The School Board Member of the Year award, given each year since 2005, honors an individual board member who makes significant contributions; exemplifies leadership in the field of education with a strong commitment to the children of New Jersey; demonstrates a strong commitment to his or her personal and professional development as a board member; and shows active involvement in school governance at the local, county and state levels.

Middlesex County School Boards Association President Catherine Sucher Greeley nominated Ciak for the honor. In her nominating letter, she said Ciak “leads through storms of uncertainty into success.

“To know Kevin is to know a man of integrity, grit and grace,” she wrote.

Sayreville School Superintendent Dr. Frank R. Alfano said he is “very well-respected by his colleagues, Sayreville staff and administrators, and literally loved by the students and the community.”

Ciak was inducted into the Sayreville War Memorial High School Hall of Fame in 2008.

State, National Level Achievements

In 1998, interested in becoming more active in the state association, he became a representative to NJSBA’s Delegate Assembly. In 2003, he became vice president of county activities and then vice president for legislation/resolutions. There he led debate on policy issues, and guided the Association’s Legislative Committee in establishing positions on important issues.

While NJSBA president, he also headed up the development of a strategic plan (and did so again in 2012); was an integral part of the committee that oversaw the renovation and redesign of Association headquarters in Trenton; and rewrote the NJSBA culture statement to put an emphasis on people. He also helped refocus the Association on the opportunity for school boards, working alongside superintendents, to become leaders in student achievement.

In his “day job,” Ciak works as finance manager of General Electric Measurement and Sensing in Piscataway. He says that his training in engineering and his work in finance has allowed him to help at the National School Boards Association level with financial forecasting and other fiscal issues.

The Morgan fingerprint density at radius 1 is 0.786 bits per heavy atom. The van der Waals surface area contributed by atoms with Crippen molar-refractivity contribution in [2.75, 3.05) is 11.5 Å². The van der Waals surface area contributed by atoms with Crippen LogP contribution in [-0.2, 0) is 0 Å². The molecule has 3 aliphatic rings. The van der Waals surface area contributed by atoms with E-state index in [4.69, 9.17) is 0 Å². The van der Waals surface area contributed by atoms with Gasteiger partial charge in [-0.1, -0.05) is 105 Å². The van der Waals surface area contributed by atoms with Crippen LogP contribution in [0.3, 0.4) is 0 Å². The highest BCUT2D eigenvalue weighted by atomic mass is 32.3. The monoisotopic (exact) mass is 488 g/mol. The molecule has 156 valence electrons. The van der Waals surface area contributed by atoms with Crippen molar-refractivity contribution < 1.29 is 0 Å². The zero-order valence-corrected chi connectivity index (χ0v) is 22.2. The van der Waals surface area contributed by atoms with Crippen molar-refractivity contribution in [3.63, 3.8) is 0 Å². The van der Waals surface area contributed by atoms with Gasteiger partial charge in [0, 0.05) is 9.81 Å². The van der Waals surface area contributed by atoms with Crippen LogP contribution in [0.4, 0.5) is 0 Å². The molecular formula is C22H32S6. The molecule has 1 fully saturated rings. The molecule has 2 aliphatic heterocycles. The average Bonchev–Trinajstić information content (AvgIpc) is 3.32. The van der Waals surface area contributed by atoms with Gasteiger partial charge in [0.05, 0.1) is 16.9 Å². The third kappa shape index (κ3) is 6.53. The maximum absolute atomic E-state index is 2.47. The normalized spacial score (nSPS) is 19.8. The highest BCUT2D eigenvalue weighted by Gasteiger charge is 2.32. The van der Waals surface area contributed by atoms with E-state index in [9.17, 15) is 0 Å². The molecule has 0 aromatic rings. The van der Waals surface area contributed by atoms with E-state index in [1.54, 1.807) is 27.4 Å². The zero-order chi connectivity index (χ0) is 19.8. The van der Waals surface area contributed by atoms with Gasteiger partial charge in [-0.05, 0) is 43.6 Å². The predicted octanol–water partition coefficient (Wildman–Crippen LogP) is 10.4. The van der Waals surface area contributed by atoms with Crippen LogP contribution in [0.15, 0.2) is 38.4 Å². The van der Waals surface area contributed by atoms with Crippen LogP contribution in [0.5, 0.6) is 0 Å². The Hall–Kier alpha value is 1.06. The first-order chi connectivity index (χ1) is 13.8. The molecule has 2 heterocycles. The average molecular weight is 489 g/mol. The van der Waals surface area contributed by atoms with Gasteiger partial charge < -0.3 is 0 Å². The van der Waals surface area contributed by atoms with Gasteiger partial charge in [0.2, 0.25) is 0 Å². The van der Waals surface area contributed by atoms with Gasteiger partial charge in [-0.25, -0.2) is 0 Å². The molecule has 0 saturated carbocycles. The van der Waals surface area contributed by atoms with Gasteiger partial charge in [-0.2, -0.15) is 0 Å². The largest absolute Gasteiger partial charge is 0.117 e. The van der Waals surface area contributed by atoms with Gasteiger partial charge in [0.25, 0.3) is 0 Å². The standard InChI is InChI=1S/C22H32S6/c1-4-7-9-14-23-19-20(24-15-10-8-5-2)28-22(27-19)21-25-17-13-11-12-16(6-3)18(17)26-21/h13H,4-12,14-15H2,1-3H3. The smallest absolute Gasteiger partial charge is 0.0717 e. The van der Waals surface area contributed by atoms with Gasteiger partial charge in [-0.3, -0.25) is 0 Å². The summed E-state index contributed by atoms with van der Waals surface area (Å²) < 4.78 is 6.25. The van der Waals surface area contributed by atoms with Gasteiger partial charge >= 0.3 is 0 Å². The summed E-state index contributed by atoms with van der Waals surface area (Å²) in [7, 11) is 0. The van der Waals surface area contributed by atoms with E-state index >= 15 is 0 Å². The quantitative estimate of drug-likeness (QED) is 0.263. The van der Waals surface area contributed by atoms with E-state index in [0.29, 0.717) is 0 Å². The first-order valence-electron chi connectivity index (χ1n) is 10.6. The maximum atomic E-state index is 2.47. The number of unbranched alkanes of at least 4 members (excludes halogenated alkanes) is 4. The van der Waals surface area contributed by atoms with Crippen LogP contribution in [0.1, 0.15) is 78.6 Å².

At the NSBA, Ciak was first elected as a northeast regional director to the NSBA Board of Directors in 2011. He has served on numerous committees, including the Finance, Student Achievement, and New NSBA committees.

He has simultaneously served as president of the board of directors of the National School Boards Action Center since its founding in 2012.

“Kevin’s work on NSBA’s Board of Directors has helped define the national organization and strengthen its strategic mission,” said NSBA Executive Director Thomas J. Gentzel. “We appreciate Kevin’s commitment to NSBA as well as his dedication to his local school board and his passion and interest in student achievement. Kevin’s intense focus on improving our nation’s public schools is an asset to NSBA as we work toward becoming the leading public education advocacy organization in Washington.”

Maintaining a Local Focus

While climbing the ranks of education leadership, Ciak has also worked to keep in contact with students in his district. He said he always tries to return to his high school alma mater for “Legislators Day,” where he speaks to classes and takes questions from students.

Once, he recalled a student raising his hand to ask if the high school could create an ice hockey team, which prompted a quick lesson in school budgeting.

Some years later, Ciak was helping chaperone the high school prom, and ran into that student again.

“He said you probably won’t remember me,” Ciak recalled. This time, the young man was a Sayreville teacher.

As education leaders across the nation increasingly concentrate on the need to improve student achievement, Ciak is seeking a second term on the National School Boards Association Board of Directors this spring. He said he hopes to make a further impact there.

“One of the things I was taught, is that your job as a board member is not to run the schools, it’s to see they’re well-run,” Ciak said. “While I still believe that, it’s no longer enough. It comes down to how well students are performing, and whether the district is using data to tell.

“Every school board really should have a vision for the future of its district,” he said. “A lot of the time we get wrapped up in the issue at hand. But when you look at kindergarteners today, we need to realize they are the college class of 2030. The question is, what are we doing as a school board now, to prepare those kindergarteners for what the world will look like in 2030?

“I don’t have all the answers,” Ciak said, “but it’s the type of things boards should be discussing.”